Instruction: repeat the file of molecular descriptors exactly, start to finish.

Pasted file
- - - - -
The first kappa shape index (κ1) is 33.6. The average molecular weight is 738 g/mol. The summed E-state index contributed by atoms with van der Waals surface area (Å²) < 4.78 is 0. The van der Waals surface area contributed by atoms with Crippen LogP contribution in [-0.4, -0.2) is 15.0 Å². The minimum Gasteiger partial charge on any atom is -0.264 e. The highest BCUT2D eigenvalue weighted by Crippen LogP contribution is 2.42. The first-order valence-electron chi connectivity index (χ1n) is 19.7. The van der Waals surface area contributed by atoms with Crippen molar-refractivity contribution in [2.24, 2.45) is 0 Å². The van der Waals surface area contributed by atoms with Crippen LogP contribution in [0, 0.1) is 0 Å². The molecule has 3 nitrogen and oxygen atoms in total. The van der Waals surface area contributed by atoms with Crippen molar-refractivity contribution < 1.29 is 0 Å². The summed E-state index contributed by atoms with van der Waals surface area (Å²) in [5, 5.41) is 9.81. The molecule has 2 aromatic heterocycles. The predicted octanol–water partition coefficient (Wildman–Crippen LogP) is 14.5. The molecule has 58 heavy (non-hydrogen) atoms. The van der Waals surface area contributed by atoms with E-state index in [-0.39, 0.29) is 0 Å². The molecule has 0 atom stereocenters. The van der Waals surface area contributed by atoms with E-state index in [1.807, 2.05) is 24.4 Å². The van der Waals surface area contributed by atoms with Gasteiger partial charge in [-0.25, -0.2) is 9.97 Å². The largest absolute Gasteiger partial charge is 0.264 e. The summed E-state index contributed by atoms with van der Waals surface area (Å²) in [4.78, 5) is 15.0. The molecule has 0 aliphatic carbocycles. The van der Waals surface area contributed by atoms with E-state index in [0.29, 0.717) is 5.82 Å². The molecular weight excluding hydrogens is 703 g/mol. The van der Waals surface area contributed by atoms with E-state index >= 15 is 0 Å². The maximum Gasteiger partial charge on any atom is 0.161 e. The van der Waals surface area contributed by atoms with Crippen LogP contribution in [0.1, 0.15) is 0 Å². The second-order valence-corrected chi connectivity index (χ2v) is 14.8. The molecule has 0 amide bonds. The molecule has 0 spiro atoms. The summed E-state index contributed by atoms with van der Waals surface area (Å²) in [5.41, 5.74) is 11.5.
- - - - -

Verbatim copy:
The first kappa shape index (κ1) is 33.6. The average molecular weight is 738 g/mol. The summed E-state index contributed by atoms with van der Waals surface area (Å²) < 4.78 is 0. The van der Waals surface area contributed by atoms with Crippen LogP contribution in [-0.4, -0.2) is 15.0 Å². The minimum Gasteiger partial charge on any atom is -0.264 e. The highest BCUT2D eigenvalue weighted by Crippen LogP contribution is 2.42. The first-order valence-electron chi connectivity index (χ1n) is 19.7. The van der Waals surface area contributed by atoms with Crippen molar-refractivity contribution in [2.24, 2.45) is 0 Å². The van der Waals surface area contributed by atoms with Crippen LogP contribution in [0, 0.1) is 0 Å². The molecule has 3 nitrogen and oxygen atoms in total. The van der Waals surface area contributed by atoms with Crippen molar-refractivity contribution < 1.29 is 0 Å². The summed E-state index contributed by atoms with van der Waals surface area (Å²) in [5, 5.41) is 9.81. The molecule has 2 aromatic heterocycles. The predicted octanol–water partition coefficient (Wildman–Crippen LogP) is 14.5. The molecule has 58 heavy (non-hydrogen) atoms. The van der Waals surface area contributed by atoms with E-state index in [-0.39, 0.29) is 0 Å². The molecule has 0 atom stereocenters. The van der Waals surface area contributed by atoms with E-state index in [1.807, 2.05) is 24.4 Å². The van der Waals surface area contributed by atoms with Gasteiger partial charge in [-0.25, -0.2) is 9.97 Å². The largest absolute Gasteiger partial charge is 0.264 e. The summed E-state index contributed by atoms with van der Waals surface area (Å²) in [4.78, 5) is 15.0. The molecule has 0 aliphatic carbocycles. The van der Waals surface area contributed by atoms with E-state index in [0.29, 0.717) is 5.82 Å². The molecular weight excluding hydrogens is 703 g/mol. The van der Waals surface area contributed by atoms with E-state index >= 15 is 0 Å². The maximum Gasteiger partial charge on any atom is 0.161 e. The van der Waals surface area contributed by atoms with Crippen LogP contribution in [0.1, 0.15) is 0 Å². The second-order valence-corrected chi connectivity index (χ2v) is 14.8. The molecule has 0 amide bonds. The molecule has 0 spiro atoms. The summed E-state index contributed by atoms with van der Waals surface area (Å²) in [5.41, 5.74) is 11.5.